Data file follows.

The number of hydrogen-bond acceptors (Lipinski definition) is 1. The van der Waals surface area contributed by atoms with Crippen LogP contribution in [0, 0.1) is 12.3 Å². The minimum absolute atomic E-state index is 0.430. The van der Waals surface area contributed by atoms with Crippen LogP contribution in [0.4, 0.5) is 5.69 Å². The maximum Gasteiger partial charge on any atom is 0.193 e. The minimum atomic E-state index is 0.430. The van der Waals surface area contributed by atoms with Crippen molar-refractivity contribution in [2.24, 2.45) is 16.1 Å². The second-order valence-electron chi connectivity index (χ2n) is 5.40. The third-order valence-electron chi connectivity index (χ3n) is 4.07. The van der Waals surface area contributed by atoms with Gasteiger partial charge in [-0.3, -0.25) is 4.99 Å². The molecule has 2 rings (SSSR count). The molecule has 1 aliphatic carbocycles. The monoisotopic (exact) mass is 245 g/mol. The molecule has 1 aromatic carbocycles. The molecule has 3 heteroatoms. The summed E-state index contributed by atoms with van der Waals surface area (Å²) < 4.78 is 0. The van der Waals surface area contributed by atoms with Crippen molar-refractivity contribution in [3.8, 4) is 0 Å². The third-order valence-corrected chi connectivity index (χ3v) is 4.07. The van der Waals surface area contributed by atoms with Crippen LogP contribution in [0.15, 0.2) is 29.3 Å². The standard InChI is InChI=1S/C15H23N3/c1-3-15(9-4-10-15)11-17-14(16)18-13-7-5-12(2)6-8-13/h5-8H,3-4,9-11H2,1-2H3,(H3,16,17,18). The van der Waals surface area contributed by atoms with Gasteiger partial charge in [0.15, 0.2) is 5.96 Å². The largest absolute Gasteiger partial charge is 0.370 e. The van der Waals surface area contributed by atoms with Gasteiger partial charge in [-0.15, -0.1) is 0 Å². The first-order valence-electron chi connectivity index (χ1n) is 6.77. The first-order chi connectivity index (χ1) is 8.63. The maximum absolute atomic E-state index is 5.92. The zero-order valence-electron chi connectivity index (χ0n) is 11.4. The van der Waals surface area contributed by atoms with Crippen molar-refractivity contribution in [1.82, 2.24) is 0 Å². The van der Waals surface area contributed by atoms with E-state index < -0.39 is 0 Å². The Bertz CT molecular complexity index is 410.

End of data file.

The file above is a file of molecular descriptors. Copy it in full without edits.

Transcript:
The number of hydrogen-bond acceptors (Lipinski definition) is 1. The van der Waals surface area contributed by atoms with Crippen LogP contribution in [0, 0.1) is 12.3 Å². The minimum absolute atomic E-state index is 0.430. The van der Waals surface area contributed by atoms with Crippen LogP contribution in [0.4, 0.5) is 5.69 Å². The maximum Gasteiger partial charge on any atom is 0.193 e. The minimum atomic E-state index is 0.430. The van der Waals surface area contributed by atoms with Crippen molar-refractivity contribution in [2.24, 2.45) is 16.1 Å². The second-order valence-electron chi connectivity index (χ2n) is 5.40. The third-order valence-electron chi connectivity index (χ3n) is 4.07. The van der Waals surface area contributed by atoms with Gasteiger partial charge in [-0.3, -0.25) is 4.99 Å². The molecule has 2 rings (SSSR count). The molecule has 1 aliphatic carbocycles. The monoisotopic (exact) mass is 245 g/mol. The molecule has 1 aromatic carbocycles. The molecule has 3 heteroatoms. The summed E-state index contributed by atoms with van der Waals surface area (Å²) < 4.78 is 0. The van der Waals surface area contributed by atoms with Crippen molar-refractivity contribution in [3.8, 4) is 0 Å². The third-order valence-corrected chi connectivity index (χ3v) is 4.07. The van der Waals surface area contributed by atoms with Crippen LogP contribution in [0.15, 0.2) is 29.3 Å². The standard InChI is InChI=1S/C15H23N3/c1-3-15(9-4-10-15)11-17-14(16)18-13-7-5-12(2)6-8-13/h5-8H,3-4,9-11H2,1-2H3,(H3,16,17,18). The van der Waals surface area contributed by atoms with Gasteiger partial charge in [0.15, 0.2) is 5.96 Å². The largest absolute Gasteiger partial charge is 0.370 e. The van der Waals surface area contributed by atoms with Gasteiger partial charge in [-0.15, -0.1) is 0 Å². The first-order valence-electron chi connectivity index (χ1n) is 6.77. The first-order chi connectivity index (χ1) is 8.63. The maximum absolute atomic E-state index is 5.92. The zero-order valence-electron chi connectivity index (χ0n) is 11.4. The van der Waals surface area contributed by atoms with Crippen molar-refractivity contribution in [1.82, 2.24) is 0 Å². The van der Waals surface area contributed by atoms with E-state index < -0.39 is 0 Å². The Bertz CT molecular complexity index is 410.